Yesterday the USDA released the 2010 Dietary Guidelines for Americans. Got a pen? A keyboard? Your Twitter app? And it's not a lot of governmentalese this time (well, okay it is), but some very sensible recommendations. Eat less, drink more water rather than sugary drinks, seriously lower your salt intake, eat more fruits and vegetables. Sound really obvious? Of course it's really obvious. But how many Americans actually follow this sort of advice? Exactly.

USDA Secretary Tom Vilsack and Secretary of the Department of Health and Human Services Kathleen Sebelius announced the 7th edition — it's released every five years — of the Dietary Guidelines for Americans on Monday, and the clear message of the 112-page document was for Americans to eat less. Again, obvious, but it is the first time that the guidelines have specifically told us to do this. With more than one-third of children and more than two-thirds of adults in this country overweight or obese, maybe the government thought that it was time to simplify things somewhat.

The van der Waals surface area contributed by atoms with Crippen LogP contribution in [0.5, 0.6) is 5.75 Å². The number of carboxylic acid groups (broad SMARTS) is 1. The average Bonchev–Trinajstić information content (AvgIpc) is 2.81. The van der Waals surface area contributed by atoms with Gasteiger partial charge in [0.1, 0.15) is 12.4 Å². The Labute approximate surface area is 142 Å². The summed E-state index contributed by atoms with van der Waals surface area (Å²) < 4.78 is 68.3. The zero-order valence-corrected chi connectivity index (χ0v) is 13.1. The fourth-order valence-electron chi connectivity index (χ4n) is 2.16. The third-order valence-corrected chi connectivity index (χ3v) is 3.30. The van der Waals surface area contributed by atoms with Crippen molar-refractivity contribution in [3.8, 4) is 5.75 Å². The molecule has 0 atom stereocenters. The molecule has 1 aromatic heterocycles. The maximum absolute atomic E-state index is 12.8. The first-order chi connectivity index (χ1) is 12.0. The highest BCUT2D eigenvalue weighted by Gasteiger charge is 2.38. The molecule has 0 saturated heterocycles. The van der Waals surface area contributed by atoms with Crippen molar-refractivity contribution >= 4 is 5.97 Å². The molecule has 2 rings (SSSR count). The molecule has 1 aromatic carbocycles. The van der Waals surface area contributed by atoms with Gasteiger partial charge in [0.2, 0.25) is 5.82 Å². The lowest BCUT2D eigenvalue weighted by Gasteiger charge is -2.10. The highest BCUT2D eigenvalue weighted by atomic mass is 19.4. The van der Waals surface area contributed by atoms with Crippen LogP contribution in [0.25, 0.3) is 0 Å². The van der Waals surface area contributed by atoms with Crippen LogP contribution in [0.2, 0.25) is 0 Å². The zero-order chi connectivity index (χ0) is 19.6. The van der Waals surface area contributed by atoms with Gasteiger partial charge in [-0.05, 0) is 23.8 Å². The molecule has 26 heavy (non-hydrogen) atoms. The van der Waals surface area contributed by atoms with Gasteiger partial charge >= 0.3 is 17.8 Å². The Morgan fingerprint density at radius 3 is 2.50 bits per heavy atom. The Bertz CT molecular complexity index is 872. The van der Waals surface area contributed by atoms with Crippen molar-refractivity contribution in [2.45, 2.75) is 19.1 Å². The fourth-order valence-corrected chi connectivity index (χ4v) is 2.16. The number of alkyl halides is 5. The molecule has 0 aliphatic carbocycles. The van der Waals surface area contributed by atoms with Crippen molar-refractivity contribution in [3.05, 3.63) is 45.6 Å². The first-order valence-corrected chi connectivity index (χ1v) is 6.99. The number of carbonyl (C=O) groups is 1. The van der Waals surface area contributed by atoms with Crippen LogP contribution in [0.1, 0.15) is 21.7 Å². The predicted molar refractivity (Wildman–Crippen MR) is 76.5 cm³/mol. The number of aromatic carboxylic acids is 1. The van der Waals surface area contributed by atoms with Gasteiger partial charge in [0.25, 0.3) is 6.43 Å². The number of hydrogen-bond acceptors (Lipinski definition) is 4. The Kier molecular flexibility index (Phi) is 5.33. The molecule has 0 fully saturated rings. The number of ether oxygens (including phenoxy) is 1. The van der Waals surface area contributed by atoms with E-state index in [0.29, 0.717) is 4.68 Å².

“For them to have said 'eat less' is really new. Who would have thought?” Margo G. Wootan, director of nutrition policy at the Center for Science in the Public Interest, told The New York Times. “We should have been saying 'eat less' for a decade.”

The last time the Guidelines were published, in 2005, the message was to eat more whole grains and less sugar. A milestone at the time, really, which prompted changes by food manufacturers. This time around, experts are hoping that the call for salt reduction, which some have described as drastic (guess who?), will provide the catalyst for those manufacturers to substantially lower the salt content in processed food. Which is of course where we get most of it.

But the most fundamental recommendations are pretty simple, and do not, of course, rely on what General Mills and Kraft do or don't do to their boxes of breakfast cereal and cans of soup. Drink more water. Eat less food. If that sounds a little familiar, maybe Google Michael Pollan.

Advertising disclosure: We may receive compensation for some of the links in our stories. Thank you for supporting LA Weekly and our advertisers.